You Mean I Have to Shovel Now?

Our Story Continues   •   January 31, 2018

By Kira F.

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don’t know if you’re aware of a popular trend in New Year’s resolutions, where people choose a single word to inspire their year, rather than a list of concrete goals. I only became aware of it in the last couple of years, but I’ll be honest and let you know right now that I’m perpetually behind the times when it comes to trends.

When these words pop up on my social media feeds, they tend to be catchy, inspirational, and lend themselves well to delightful graphic images.

I haven’t chosen a word for my year before, but I had some big exciting changes last year, and I thought choosing one for this year might be a good way to focus my energy on what I wanted to accomplish in the next twelve months. I hit upon ‘Maintenance.’

Not quite a pretty, quotable word, I admit. ‘Maintenance’ conjures images of people in beige coveralls doing, well, work. More of a mop-and-bucket vibe than shiny calligraphy. Why would I choose such an inelegant word to shape my year? Allow me to explain.

I bought a house last year! My husband and I are both first-time homebuyers, and we finally achieved our long-awaited dream of purchasing our very own house. It’s been wonderful, and a little bit terrifying, and mind-boggling all at once. We’ve been saving and planning for so long that it doesn’t quite seem like it’s real yet.

Well. Except for the shoveling. Buying a house in December has brought us around rather quickly to the realities of snow. And ice. And having the mail delivery person knock on your door to let you know that you should definitely shovel your walk in front of the mail box. Whoops.

In our defense, we’ve been coddled up until recently by very efficient groundskeepers and maintenance personnel. Okay, that’s not really a defense, but stick with me here.

There’s been a host of other items in a similar vein – finding the circuit breaker box and resetting a couple of breakers (whoops again), buying my very own washer and dryer set, taking out the trash bins and bringing them back in. Maintenance items. Those tasks and chores that never really end, because someone is always spilling something, cooking, unfolding a blanket, walking on the carpet. Living in the house if you can believe it.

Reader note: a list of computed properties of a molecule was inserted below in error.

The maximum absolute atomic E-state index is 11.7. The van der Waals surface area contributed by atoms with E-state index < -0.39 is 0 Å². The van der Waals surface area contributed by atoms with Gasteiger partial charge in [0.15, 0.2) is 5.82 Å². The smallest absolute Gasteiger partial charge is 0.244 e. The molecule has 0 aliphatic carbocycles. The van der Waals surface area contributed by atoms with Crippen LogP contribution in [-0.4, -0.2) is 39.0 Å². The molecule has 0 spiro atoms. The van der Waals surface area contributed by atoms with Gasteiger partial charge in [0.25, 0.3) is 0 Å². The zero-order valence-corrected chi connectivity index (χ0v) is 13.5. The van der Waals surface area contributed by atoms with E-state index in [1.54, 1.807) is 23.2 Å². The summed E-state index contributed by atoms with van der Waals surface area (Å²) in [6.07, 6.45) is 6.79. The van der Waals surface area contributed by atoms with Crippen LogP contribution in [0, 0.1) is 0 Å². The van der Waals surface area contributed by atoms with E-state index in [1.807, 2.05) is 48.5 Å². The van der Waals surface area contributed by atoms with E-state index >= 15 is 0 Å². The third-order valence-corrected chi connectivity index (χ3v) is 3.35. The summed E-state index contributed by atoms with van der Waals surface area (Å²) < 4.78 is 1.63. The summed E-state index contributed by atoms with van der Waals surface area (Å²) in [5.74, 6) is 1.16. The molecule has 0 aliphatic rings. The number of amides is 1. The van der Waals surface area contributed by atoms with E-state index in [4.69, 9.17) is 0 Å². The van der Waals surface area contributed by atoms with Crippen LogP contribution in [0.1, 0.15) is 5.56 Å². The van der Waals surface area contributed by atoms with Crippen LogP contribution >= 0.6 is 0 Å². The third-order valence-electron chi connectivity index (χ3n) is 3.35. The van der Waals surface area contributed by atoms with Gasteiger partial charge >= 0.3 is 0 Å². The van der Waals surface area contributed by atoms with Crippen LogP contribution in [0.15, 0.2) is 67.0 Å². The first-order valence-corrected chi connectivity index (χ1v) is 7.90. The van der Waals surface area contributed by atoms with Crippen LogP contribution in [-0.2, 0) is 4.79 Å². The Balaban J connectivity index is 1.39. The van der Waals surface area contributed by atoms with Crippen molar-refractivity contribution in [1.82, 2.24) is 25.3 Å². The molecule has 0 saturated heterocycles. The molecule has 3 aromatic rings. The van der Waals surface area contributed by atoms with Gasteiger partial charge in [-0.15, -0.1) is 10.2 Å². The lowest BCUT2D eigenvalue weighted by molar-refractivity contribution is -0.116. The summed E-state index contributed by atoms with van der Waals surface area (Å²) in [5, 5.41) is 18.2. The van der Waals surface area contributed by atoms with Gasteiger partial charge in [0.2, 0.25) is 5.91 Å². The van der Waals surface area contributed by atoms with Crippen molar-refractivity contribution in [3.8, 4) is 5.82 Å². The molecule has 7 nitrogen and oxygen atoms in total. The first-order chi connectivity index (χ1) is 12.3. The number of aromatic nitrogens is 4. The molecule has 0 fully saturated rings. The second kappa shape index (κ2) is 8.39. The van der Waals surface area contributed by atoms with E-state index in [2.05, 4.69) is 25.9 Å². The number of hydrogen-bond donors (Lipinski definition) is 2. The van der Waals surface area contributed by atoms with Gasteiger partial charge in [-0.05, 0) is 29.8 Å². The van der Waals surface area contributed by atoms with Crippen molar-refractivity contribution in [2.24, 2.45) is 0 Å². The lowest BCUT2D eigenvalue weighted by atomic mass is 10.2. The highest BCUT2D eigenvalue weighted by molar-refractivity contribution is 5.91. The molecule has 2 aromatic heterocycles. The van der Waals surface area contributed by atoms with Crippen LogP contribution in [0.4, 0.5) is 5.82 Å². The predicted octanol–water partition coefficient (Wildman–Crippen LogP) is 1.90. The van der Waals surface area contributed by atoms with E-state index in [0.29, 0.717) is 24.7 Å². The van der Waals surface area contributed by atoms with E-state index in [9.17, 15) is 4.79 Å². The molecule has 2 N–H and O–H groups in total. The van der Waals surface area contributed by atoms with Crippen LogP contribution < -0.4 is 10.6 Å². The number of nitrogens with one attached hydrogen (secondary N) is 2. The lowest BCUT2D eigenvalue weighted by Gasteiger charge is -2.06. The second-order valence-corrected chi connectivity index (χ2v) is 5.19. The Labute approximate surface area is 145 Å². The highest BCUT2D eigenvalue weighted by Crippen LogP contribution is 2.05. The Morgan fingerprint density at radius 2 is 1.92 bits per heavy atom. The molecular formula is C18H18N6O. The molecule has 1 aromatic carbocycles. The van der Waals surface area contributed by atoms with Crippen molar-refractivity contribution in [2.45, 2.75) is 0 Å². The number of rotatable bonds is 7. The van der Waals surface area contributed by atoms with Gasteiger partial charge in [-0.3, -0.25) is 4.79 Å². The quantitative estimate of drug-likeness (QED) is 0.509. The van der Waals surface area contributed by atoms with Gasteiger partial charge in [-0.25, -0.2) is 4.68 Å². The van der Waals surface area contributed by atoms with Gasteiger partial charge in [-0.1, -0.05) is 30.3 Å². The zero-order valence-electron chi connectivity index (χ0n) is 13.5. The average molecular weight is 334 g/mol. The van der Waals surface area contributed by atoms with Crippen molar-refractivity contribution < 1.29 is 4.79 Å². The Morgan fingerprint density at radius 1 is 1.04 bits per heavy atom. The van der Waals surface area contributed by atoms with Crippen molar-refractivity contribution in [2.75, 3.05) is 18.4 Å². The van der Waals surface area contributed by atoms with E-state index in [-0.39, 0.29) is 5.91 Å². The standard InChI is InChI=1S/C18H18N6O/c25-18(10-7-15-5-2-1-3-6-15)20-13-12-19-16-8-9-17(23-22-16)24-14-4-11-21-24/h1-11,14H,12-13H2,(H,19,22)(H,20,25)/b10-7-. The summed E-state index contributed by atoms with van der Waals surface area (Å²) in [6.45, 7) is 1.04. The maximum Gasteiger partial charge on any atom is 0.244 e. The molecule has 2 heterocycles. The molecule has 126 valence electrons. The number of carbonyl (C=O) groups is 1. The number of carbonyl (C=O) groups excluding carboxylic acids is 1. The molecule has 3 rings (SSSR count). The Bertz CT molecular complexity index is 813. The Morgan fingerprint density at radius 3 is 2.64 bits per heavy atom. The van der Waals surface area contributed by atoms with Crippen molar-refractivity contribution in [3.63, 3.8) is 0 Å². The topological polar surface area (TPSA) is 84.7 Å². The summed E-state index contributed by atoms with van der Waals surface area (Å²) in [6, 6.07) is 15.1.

Of course, I’ve had most of the same chore list in previous livings situations, as I did in fact eat food and wear clothes before I bought a house. But those places... They weren’t mine. Now whenever I knock something off the list (even if temporarily), I can’t help feeling a bit different.

There was another word I was considering, one that sounded a bit prettier, and that was ‘Stewardship.’ I’ve always been a bit fascinated by the concept of stewardship. The noble and nearly courtly sense of taking care of something from a deep sense of duty and honor. The act of maintaining a castle, a keep, a household, an empire, or someone’s personal accounts. Not to sound too corny, but when I started working in the credit union industry, I found that same sense of holding a sacred trust. It struck a chord with me.

I see that concept at work in what we do here at Centennial, as well. The loan officers are not here to simply sell a product, nor to strongarm borrowers into taking loans that don’t make sense for them. There’s a great deal of advocacy and honest discussion between loan officers and borrowers every day. The same goes for the team in our Servicing department, that (you guessed it) service the loans after closing – posting payments, answering questions, handling escrow accounts, the works. There’s a sense of care, of doing the thing the right way because that’s the way it ought to be done.

In any aspect of a loan where a human hand touches the file, I see it. Simply, Centennial Lending exists as an organization to provide options to our partner credit unions, who are, being credit unions, community-based cooperative organizations. So that they don’t have to tell their members to go to a big bank or unrelated lender. We handle the loans on their behalf, with the trust that we treat them with the same respect one of their own employees would, if not more. To my mind, being a Credit Union Service Organization is the very definition of stewardship.

Now obviously, I think that’s all very cool and I love the word. But then why ‘Maintenance’? For one, ‘Stewardship’ has already found its place in the work I do and the organization I’ve chosen to work for. For another, stewardship lacks the more visceral sense of ownership that I’ve felt myself resonating with on an individual level.

For my personal focus, I wanted a word that reminded me that monumental feeling I got when we slept in our new home that first night. That we didn’t just buy a home, we didn’t just get something for a singular moment.

We’re keeping it. And keeping something means taking care of it. Every day.

You know. Maintenance.